Joey Evans is charming, handsome, funny, talented, and a first class, A-number-one heel. When Joey meets the former chorus girl ("She used to be 'Vera...with the Vanishing Veils'") and now ... See full summary »
The Acunas, a rich Argentine family, have the tradition that the daughters have to get married in order, oldest first. When sister #1 gets married, sisters #3 and #4 put pressure on Maria, ... See full summary »
William A. Seiter
Tony and Felix own a tramp boat, and sail around the Caribbean doing odd jobs and drinking a lot. They agree to ferry the beautiful but passportless Irena to another island. They both fall ... See full summary »
Jason and Adam are brothers who specialize in jewel heists. Jason is betrayed by Adam, who steals his girlfriend, and has him beaten and left for dead. A female doctor nurses him back to health, and he sets about planning his revenge.
A group of flamenco dancers are rehearsing a very spanish version of the Prosper Merimee's drama. Antonio (the coreographer) falls in love with Carmen (the main dancer). Their story then ... See full summary »
Laura del Sol,
Paco de Lucía
Dagwood wants to join the trout club and Blondie wants a fur coat. Jealousy reigns when Dag's old girlfriend Joan shows up, but nothing else matters when a drawing at the movie theatre provides money for the coat.
Chronicles the early life of gay nineties-era songwriter Paul Dresser as he outgrows his job as carnival entertainer and moves up into New York society, writing one hit song after another. ... See full summary »
Following the plot of the opera, "Carmen," this story follows the wild gypsy's adventures as a siren and bandit. Carmen lures an innocent soldier to his ruin, getting him expelled from the army. He then turns to banditry, killing Carmen's husband and others. All this makes for an unhappy ending with the innocent repenting his sins and dying for them. Written by
After Don Jose helps Carmen down from the wall, several oranges fall near her feet. The next shot shows him grabbing the oranges scattered a little way from her feet. See more »
[She is trying to convince Don Jose to let her escape]
I run very fast. You should see me run. I have very good legs.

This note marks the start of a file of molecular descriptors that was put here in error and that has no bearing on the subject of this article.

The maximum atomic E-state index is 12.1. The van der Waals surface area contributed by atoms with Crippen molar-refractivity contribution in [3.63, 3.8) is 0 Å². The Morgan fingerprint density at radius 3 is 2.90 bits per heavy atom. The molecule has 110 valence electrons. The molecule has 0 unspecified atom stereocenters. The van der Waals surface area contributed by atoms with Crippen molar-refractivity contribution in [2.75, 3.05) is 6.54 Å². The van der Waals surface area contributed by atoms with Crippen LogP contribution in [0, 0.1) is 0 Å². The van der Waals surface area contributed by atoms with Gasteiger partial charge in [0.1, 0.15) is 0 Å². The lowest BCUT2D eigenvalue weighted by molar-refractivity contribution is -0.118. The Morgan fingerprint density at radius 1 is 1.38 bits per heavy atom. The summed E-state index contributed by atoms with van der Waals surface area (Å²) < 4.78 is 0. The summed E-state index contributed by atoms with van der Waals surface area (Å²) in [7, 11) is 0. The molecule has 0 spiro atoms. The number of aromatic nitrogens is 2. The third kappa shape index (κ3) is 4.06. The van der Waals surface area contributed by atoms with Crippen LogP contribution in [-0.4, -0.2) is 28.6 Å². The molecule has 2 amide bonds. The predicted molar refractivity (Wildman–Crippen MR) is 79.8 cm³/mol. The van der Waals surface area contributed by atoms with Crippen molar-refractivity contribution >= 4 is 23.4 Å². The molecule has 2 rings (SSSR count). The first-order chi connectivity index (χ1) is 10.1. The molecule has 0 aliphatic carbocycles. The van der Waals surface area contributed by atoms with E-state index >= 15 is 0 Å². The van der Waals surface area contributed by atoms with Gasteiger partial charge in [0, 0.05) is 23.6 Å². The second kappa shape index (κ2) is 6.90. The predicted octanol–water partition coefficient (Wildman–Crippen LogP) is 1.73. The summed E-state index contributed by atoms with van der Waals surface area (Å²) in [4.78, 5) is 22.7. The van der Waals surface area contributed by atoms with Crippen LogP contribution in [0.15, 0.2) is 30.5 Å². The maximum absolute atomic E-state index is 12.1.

[She pulls up her skirt to expose her legs]
See what good legs I have, little soldier, for running.
[the men all gawk at her. She pushes Don Jose into the other soldiers and escapes from them]
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Ah, too bad they don't make like these anymore! Beautiful, much-missed (by me!) old Technicolor helps to create both romantic, pristine 19th century Spain which never was and romantic, enchanting beauty of Carmen. She is gorgeous, entertaining and artificial with red hair (shouldn't it be dark?), red flowers and black mantilla. There is also sometimes delicious 1940's dialogue (by Helen Deutsch who also wrote great 1955 Cinderella movie Glass slipper). Carmen is a gypsy version of Scarlett O'Hara, rotten apple with no compassion to anyone - and she really likes to spit! - although it is easy to sympathize her desire not to give her heart to any of the supposedly innocent but actually brain-between-legs admirers around her. They offer shallow, "pure" love while being sex-obsessed, abusive boors: general hits his servant, Carmen's charms make every man to follow her like dog in heat, Carmen tells that wife-beating is rampant in village... Don't get me me wrong, Carmen needed good tongue-lashing, but good and evil are really blurring in this extremely well-made (thanks to virtues of old studio system!) melodrama.
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